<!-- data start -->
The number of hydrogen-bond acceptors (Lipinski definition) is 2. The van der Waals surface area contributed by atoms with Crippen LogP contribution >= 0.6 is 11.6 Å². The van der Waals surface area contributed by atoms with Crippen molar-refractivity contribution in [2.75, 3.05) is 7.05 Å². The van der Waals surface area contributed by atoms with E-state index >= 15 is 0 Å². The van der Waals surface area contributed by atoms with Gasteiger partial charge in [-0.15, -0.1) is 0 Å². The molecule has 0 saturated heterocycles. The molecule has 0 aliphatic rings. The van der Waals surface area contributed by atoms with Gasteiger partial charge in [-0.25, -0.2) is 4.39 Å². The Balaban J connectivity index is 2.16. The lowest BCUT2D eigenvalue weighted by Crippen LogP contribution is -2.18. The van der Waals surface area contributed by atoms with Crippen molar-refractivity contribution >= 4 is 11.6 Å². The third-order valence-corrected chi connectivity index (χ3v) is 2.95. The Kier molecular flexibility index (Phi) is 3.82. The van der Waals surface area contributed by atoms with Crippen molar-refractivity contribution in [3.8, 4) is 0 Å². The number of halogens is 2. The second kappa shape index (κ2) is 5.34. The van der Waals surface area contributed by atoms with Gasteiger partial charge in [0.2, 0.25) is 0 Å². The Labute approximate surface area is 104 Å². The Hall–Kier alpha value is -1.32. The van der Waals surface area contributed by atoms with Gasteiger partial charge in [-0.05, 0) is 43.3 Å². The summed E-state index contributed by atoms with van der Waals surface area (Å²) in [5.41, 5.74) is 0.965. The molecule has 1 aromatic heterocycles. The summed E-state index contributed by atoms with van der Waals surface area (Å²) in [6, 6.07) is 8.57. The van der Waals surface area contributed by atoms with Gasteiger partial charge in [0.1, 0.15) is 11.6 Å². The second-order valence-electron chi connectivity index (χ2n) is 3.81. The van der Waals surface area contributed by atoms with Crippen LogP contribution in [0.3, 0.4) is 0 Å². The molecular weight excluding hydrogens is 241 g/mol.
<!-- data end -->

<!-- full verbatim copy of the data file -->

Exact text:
The number of hydrogen-bond acceptors (Lipinski definition) is 2. The van der Waals surface area contributed by atoms with Crippen LogP contribution >= 0.6 is 11.6 Å². The van der Waals surface area contributed by atoms with Crippen molar-refractivity contribution in [2.75, 3.05) is 7.05 Å². The van der Waals surface area contributed by atoms with E-state index >= 15 is 0 Å². The van der Waals surface area contributed by atoms with Gasteiger partial charge in [-0.15, -0.1) is 0 Å². The molecule has 0 saturated heterocycles. The molecule has 0 aliphatic rings. The van der Waals surface area contributed by atoms with Gasteiger partial charge in [-0.25, -0.2) is 4.39 Å². The Balaban J connectivity index is 2.16. The lowest BCUT2D eigenvalue weighted by Crippen LogP contribution is -2.18. The van der Waals surface area contributed by atoms with Crippen molar-refractivity contribution >= 4 is 11.6 Å². The third-order valence-corrected chi connectivity index (χ3v) is 2.95. The Kier molecular flexibility index (Phi) is 3.82. The van der Waals surface area contributed by atoms with Crippen molar-refractivity contribution in [3.8, 4) is 0 Å². The number of halogens is 2. The second kappa shape index (κ2) is 5.34. The van der Waals surface area contributed by atoms with Gasteiger partial charge in [0.2, 0.25) is 0 Å². The Labute approximate surface area is 104 Å². The Hall–Kier alpha value is -1.32. The van der Waals surface area contributed by atoms with Gasteiger partial charge in [-0.05, 0) is 43.3 Å². The summed E-state index contributed by atoms with van der Waals surface area (Å²) in [5.41, 5.74) is 0.965. The molecule has 1 aromatic heterocycles. The summed E-state index contributed by atoms with van der Waals surface area (Å²) in [6, 6.07) is 8.57. The van der Waals surface area contributed by atoms with Gasteiger partial charge in [0.1, 0.15) is 11.6 Å². The second-order valence-electron chi connectivity index (χ2n) is 3.81. The van der Waals surface area contributed by atoms with Crippen LogP contribution in [0.3, 0.4) is 0 Å². The molecular weight excluding hydrogens is 241 g/mol.